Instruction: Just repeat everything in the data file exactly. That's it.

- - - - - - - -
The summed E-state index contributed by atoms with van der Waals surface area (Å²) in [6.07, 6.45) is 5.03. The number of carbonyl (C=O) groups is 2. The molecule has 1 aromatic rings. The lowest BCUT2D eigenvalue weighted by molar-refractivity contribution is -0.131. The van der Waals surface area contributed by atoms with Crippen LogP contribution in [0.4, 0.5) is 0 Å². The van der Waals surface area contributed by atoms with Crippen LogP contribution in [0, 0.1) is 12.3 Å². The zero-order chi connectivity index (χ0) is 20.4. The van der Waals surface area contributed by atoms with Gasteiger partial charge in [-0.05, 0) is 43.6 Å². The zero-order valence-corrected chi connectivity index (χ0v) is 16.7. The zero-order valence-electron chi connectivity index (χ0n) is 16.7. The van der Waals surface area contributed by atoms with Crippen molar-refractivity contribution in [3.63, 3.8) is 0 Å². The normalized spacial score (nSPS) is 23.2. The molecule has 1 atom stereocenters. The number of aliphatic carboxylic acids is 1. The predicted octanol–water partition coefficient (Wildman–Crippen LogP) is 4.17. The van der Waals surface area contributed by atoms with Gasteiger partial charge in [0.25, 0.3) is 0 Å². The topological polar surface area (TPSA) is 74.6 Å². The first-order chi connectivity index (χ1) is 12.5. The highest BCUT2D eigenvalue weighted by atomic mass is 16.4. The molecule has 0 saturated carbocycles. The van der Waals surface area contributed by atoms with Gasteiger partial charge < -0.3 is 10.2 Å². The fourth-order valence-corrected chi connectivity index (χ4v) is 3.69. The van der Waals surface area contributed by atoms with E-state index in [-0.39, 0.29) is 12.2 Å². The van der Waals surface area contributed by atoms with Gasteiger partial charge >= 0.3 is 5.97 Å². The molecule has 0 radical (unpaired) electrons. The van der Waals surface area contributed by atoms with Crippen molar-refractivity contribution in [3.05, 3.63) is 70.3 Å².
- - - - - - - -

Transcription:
The summed E-state index contributed by atoms with van der Waals surface area (Å²) in [6.07, 6.45) is 5.03. The number of carbonyl (C=O) groups is 2. The molecule has 1 aromatic rings. The lowest BCUT2D eigenvalue weighted by molar-refractivity contribution is -0.131. The van der Waals surface area contributed by atoms with Crippen LogP contribution in [0.4, 0.5) is 0 Å². The van der Waals surface area contributed by atoms with Crippen LogP contribution in [0, 0.1) is 12.3 Å². The zero-order chi connectivity index (χ0) is 20.4. The van der Waals surface area contributed by atoms with Gasteiger partial charge in [-0.05, 0) is 43.6 Å². The zero-order valence-corrected chi connectivity index (χ0v) is 16.7. The zero-order valence-electron chi connectivity index (χ0n) is 16.7. The van der Waals surface area contributed by atoms with Crippen molar-refractivity contribution in [3.63, 3.8) is 0 Å². The normalized spacial score (nSPS) is 23.2. The molecule has 1 atom stereocenters. The number of aliphatic carboxylic acids is 1. The predicted octanol–water partition coefficient (Wildman–Crippen LogP) is 4.17. The van der Waals surface area contributed by atoms with Gasteiger partial charge in [0.25, 0.3) is 0 Å². The topological polar surface area (TPSA) is 74.6 Å². The first-order chi connectivity index (χ1) is 12.5. The highest BCUT2D eigenvalue weighted by atomic mass is 16.4. The molecule has 0 saturated carbocycles. The van der Waals surface area contributed by atoms with Gasteiger partial charge < -0.3 is 10.2 Å². The fourth-order valence-corrected chi connectivity index (χ4v) is 3.69. The van der Waals surface area contributed by atoms with E-state index in [-0.39, 0.29) is 12.2 Å². The van der Waals surface area contributed by atoms with Gasteiger partial charge >= 0.3 is 5.97 Å². The molecule has 0 radical (unpaired) electrons. The van der Waals surface area contributed by atoms with Crippen molar-refractivity contribution in [3.05, 3.63) is 70.3 Å².